Tuesday, July 14, 2015

Can Congress stop the Iran deal? [Obama's Veto Pen looms]

Hotair ^ | 07/14/2015 | Ed Morrissey 

Now that the P5+1 and Iran have inked a deal that will unleash Tehran from decades of international sanctions, the agreement has to go before the legislatures in Iran and the US. The former is a mere formality; if Supreme Leader Ali Khameini likes the deal — and there’s zero reason to believe that Iranian negotiators would have acted without his express permission — then the Iranian parliament will rubber-stamp it. That leaves Congress as the last remaining stage on which this deal must play before full implementation. Bloomberg’s Billy House sees a rocky path ahead for the deal, but will it be rocky enough to halt it?
The U.S. Congress will begin its scrutiny of the international nuclear agreement with Iran amid heavy skepticism among Republicans, many of whom said in advance that they’re prepared to reject a deal that’s weak and gives too much leeway to Tehran.
Under legislation passed in May, Congress will have 60 days for public debate and hearings by as many as eight Senate and House committees. Lawmakers then could vote on a joint resolution to approve or reject the nuclear deal, though they also may not act at all.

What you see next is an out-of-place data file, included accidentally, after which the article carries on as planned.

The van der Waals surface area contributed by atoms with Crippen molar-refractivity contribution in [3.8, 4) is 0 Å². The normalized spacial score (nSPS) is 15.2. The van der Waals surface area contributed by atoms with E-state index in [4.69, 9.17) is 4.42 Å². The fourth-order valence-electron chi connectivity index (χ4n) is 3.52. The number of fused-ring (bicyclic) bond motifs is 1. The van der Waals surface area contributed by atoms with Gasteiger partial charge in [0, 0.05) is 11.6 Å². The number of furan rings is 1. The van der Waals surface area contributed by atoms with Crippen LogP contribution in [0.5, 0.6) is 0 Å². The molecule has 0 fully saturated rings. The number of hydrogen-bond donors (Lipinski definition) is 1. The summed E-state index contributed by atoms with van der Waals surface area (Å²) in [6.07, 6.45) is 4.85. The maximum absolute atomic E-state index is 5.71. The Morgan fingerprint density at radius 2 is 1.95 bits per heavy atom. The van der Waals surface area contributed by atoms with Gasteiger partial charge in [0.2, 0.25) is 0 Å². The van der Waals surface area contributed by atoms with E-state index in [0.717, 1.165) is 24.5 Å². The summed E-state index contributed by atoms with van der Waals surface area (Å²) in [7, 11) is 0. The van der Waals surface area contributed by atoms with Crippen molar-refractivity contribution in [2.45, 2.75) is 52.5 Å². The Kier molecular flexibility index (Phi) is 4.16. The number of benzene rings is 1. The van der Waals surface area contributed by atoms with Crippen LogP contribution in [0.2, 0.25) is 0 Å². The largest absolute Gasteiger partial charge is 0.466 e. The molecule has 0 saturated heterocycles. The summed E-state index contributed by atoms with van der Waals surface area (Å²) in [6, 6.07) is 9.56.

The Iran deal is “going to be a hard sell” in Congress, Senate Majority Leader Mitch McConnell said on “Fox News Sunday.” He said President Barack Obama “knows that the resolution of disapproval is likely to be introduced, is very likely to pass and very likely to get over 60 votes.”
Of course he does. In his statement earlier today, Obama already announced that he would veto any measure of disapproval:
So I welcome a robust debate in Congress on this issue and I welcome scrutiny of the details of this agreement. But I will remind Congress that you don’t make deals like this with your friends. We negotiated arms control agreements with the Soviet Union when that nation was committed to our destruction and those agreements ultimately made us safer.